East European and East Central European Studies
|Degree:||Bachelor of Arts|
|Course commences:||winter semester only|
|Standard course duration:||6 semesters|
|Focus options:||75%; 50%; 25%|
|Language of instruction:||German or Slavic languages|
The course can be taken as a main subject (75%), a first or second main subject (50%) or a subsidiary subject (25%). It is notable for its dual structure:
1) Modules on historical and cultural studies plus literary studies and linguistics (with a cultural studies component)
The course consists first of all of classes introducing the students to the foundations and methodologies of historical and cultural studies, literary studies and linguistics: lectures, seminars and practical classes constitute the foundational, advanced and in-depth modules. They provide knowledge of the history and culture of East and East Central Europe and give students the opportunity to practise scholarly techniques such as investigation of sources and secondary literature, dealing with texts, handling sources, writing and presenting academic essays.
2) Language acquisition modules
At the same time, students receive intensive instruction in two (or one (in the subsidiary option)) of the languages offered at the Institute of Slavic Studies: Russian, Polish, Czech, Serbian/Croatian, Bulgarian. Synergy effects are part of the study plan, meaning that literary texts, historical sources and secondary literature in the original language are (progressively) drawn upon from the outset, thus promoting the language acquisition process.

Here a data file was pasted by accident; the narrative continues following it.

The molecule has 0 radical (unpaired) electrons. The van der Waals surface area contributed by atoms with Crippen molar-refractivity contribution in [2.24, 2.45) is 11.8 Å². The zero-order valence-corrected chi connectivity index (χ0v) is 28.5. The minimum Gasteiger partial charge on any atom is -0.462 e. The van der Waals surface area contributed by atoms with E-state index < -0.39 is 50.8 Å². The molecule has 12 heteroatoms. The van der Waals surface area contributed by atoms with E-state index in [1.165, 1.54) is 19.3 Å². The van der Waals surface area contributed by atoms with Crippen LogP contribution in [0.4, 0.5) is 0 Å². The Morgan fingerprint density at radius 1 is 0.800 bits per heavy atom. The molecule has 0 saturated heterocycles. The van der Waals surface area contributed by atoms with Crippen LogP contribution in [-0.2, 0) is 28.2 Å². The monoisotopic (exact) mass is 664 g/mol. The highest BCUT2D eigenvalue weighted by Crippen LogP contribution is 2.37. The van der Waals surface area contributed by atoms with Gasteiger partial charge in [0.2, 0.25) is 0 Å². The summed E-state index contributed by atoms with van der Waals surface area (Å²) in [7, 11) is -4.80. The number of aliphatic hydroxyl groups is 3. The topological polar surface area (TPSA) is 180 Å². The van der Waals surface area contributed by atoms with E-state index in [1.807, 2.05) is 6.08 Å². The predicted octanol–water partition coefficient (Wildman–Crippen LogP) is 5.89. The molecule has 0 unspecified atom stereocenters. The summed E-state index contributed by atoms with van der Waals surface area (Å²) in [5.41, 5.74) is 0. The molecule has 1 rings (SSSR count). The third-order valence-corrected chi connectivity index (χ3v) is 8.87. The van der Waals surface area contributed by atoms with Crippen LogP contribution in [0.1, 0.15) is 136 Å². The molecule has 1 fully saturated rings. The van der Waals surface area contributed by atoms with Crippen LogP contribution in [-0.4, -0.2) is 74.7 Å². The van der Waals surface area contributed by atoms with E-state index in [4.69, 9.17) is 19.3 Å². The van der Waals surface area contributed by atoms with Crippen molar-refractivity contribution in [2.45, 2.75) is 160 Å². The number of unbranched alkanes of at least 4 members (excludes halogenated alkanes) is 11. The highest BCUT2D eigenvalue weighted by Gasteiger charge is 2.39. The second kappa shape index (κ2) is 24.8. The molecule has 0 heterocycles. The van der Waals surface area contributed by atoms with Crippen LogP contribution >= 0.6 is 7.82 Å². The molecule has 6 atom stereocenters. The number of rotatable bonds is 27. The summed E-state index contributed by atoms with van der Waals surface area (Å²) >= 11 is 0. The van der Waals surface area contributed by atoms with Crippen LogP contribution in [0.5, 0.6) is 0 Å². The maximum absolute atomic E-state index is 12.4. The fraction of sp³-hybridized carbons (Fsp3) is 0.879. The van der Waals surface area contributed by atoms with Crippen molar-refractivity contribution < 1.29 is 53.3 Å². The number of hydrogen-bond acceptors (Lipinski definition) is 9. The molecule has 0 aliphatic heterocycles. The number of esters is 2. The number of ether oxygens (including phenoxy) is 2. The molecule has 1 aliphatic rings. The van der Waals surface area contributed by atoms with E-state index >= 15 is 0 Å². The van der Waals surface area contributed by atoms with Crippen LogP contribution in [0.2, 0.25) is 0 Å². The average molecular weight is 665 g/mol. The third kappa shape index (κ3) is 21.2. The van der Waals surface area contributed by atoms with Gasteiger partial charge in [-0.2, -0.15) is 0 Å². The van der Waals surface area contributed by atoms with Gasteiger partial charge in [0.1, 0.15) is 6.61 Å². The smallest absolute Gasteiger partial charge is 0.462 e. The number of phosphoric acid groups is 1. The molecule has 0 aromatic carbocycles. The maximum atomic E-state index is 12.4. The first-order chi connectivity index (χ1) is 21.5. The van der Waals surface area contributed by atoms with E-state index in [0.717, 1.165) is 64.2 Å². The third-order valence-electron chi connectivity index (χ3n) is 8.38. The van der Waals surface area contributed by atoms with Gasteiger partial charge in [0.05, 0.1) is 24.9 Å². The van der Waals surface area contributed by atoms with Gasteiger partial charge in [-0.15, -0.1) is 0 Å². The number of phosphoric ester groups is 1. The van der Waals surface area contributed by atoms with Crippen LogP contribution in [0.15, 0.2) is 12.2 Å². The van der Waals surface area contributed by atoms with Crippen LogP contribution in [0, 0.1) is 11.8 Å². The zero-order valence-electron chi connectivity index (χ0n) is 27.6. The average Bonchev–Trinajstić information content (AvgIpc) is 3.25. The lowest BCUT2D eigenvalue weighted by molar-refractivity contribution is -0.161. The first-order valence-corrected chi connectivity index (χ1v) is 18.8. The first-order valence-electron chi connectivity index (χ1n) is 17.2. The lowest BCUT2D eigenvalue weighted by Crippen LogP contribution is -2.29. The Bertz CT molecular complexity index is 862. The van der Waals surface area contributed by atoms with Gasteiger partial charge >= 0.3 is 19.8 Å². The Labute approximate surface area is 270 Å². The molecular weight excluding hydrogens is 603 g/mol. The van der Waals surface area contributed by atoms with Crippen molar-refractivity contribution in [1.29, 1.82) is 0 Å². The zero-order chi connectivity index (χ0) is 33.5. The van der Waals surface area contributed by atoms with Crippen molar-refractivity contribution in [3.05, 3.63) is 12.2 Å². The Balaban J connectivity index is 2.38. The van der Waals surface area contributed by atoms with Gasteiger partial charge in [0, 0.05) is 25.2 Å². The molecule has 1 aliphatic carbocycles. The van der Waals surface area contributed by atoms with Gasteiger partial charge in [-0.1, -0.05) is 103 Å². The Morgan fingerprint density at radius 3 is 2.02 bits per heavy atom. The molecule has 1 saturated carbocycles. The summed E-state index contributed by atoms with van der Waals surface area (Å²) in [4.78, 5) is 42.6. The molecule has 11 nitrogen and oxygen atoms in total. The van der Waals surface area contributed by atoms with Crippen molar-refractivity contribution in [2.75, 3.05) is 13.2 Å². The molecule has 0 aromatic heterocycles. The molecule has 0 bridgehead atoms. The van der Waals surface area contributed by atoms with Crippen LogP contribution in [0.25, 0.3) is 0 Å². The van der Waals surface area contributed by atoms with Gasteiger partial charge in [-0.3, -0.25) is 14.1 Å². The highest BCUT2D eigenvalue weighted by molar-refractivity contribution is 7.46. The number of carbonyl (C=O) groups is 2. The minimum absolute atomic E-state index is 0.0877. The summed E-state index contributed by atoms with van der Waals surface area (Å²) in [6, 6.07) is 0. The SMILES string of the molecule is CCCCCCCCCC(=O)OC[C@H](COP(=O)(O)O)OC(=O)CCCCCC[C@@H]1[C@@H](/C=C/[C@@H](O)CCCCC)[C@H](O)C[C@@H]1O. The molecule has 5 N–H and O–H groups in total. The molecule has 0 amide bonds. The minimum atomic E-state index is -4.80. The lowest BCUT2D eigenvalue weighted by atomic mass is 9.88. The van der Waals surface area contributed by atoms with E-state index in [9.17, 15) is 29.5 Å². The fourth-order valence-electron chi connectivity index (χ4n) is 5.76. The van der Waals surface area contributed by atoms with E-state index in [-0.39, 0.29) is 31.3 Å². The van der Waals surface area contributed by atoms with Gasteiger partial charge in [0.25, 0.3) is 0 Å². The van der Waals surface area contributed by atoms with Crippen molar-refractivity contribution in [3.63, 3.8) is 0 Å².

Taking the main subject (75%) as an example, students in their first year attend two foundational modules of a scholarly nature plus (in parallel) two foundational language acquisition modules. The second year has the same basic structure, this time featuring more advanced modules. In the third year, students select an option for their in-depth module and complete their B.A. thesis.
Students opting for the joint (50%) or subsidiary (25%) course have proportionally fewer classes.
Classes take place at the Department of History and the Institute of Slavic Studies. The course is structured to afford an opportunity to import lectures, practical classes and seminars with relevance for East European and East Central European Studies from other departments. To this end, students can draw upon the broad array of offerings at Heidelberg University, the neighbouring College of Jewish Studies, the Siebenbürgen (Transylvanian) Institute and other academic institutions.
There are no admission restrictions. Click here for instructions on how to enrol.
There are special regulations for international applicants. Please consult Heidelberg University’s International Relations Office (Dezernat Internationale Beziehungen, Seminarstraße 2) for more information.
Possible subject combinations are listed in the Catalogue of Subjects. A combination with the B.A. Slavic Studies is not possible.
Study and examination regulations
Issues arising in connection with examinations, credit transfer and academic credential recognition are dealt with by the relevant examinations board/office. For more information, consult the academic advisor(s) indicated below.
Tuition fees at Heidelberg University are payable at the beginning of each semester.
For contact information and office hours please visit the website of the Institute of Slavic Studies.
Dr. Felicitas Fischer von Weikersthal
Kontaktdaten, Adresse und Sprechzeiten entnehmen Sie bitte den Seiten des Slavischen Instituts.
Centre for European History and Cultural Studies (ZEGK)
Department of History
phone: +49 (0)6221 542474
Institute of Slavic Studies
Albrecht-Überle Str. 3-5